It is pumpkin harvest time, not planting time. Alas the first buttercup pumpkin here (they are the smaller, green coated ones) was a terrible disappointment – watery and lacking flavour. Mongrel seed, even though it came from a major seed company. They are not the buttercups they were meant to be. There is a surprisingly large range of different pumpkin seed you can buy, but the pumpkin grower here plans to keep to the proven heritage varieties next year – grey ironbark for keeping and classic buttercup for eating fresh.
Pumpkins take up a huge amount of room for 3 to 4 months yet are very cheap to buy, so if you only have a small garden, you can probably grow higher value crops. Timing for planting is important. They usually go in as small plants when the soil is warming up but no later than December. You can accelerate early growth by planting them in a bed of warm compost. In good conditions, they then rocket away. Keep the water up to them as the fruit develops because these are thirsty plants. The young shoots of pumpkins, chokos and the like are a taste treat for quick cooking.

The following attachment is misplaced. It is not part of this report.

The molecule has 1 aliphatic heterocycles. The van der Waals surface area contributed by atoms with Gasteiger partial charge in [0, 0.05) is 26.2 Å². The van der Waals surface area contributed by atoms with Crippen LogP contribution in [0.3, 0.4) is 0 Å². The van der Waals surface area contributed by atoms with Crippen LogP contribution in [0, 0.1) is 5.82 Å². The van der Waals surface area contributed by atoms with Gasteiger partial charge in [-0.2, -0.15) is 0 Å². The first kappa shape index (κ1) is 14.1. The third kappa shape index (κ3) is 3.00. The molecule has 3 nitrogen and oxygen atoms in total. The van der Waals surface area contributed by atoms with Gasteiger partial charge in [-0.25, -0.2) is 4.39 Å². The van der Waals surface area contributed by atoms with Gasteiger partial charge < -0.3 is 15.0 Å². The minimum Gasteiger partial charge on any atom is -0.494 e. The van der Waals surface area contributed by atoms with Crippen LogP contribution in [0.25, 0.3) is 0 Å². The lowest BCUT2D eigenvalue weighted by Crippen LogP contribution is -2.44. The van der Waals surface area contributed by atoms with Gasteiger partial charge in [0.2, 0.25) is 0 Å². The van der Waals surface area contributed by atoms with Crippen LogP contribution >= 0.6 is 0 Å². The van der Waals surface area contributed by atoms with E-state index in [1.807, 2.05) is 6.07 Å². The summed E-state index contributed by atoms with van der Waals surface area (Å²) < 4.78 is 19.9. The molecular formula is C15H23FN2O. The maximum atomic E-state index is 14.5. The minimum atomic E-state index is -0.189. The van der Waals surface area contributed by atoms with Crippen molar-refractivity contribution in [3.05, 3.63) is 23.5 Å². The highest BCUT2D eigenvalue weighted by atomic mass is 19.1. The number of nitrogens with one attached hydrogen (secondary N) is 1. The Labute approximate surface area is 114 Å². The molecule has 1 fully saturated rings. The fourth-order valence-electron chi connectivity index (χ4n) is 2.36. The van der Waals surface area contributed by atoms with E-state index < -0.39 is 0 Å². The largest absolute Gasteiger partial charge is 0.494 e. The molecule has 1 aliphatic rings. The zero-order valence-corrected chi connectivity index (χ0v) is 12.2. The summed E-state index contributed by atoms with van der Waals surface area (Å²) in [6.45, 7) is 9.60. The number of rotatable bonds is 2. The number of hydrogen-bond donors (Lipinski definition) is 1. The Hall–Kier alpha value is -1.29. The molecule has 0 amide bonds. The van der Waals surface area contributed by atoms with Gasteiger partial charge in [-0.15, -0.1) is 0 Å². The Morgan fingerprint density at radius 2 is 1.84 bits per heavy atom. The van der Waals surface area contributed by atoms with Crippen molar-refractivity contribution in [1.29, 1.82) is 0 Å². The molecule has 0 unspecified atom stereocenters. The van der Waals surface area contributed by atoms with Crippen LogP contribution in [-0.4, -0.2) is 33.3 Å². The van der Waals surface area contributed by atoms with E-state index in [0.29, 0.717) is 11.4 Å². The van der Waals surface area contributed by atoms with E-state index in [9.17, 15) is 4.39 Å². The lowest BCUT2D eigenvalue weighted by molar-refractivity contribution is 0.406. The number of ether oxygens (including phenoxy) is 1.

Pests and diseases include white fly and mildew but these come late in the season, after the fruit has formed. They should not have much effect on the yield and are rarely treated.
We grew Austrian Oil Seed pumpkins last year because they produce hull-less seed. They took up the usual large amount of space for a small seed yield and the pumpkin flesh was only stock food. We are back to buying pumpkin seed this year.
First published in the Waikato Times and reprinted here with their permission.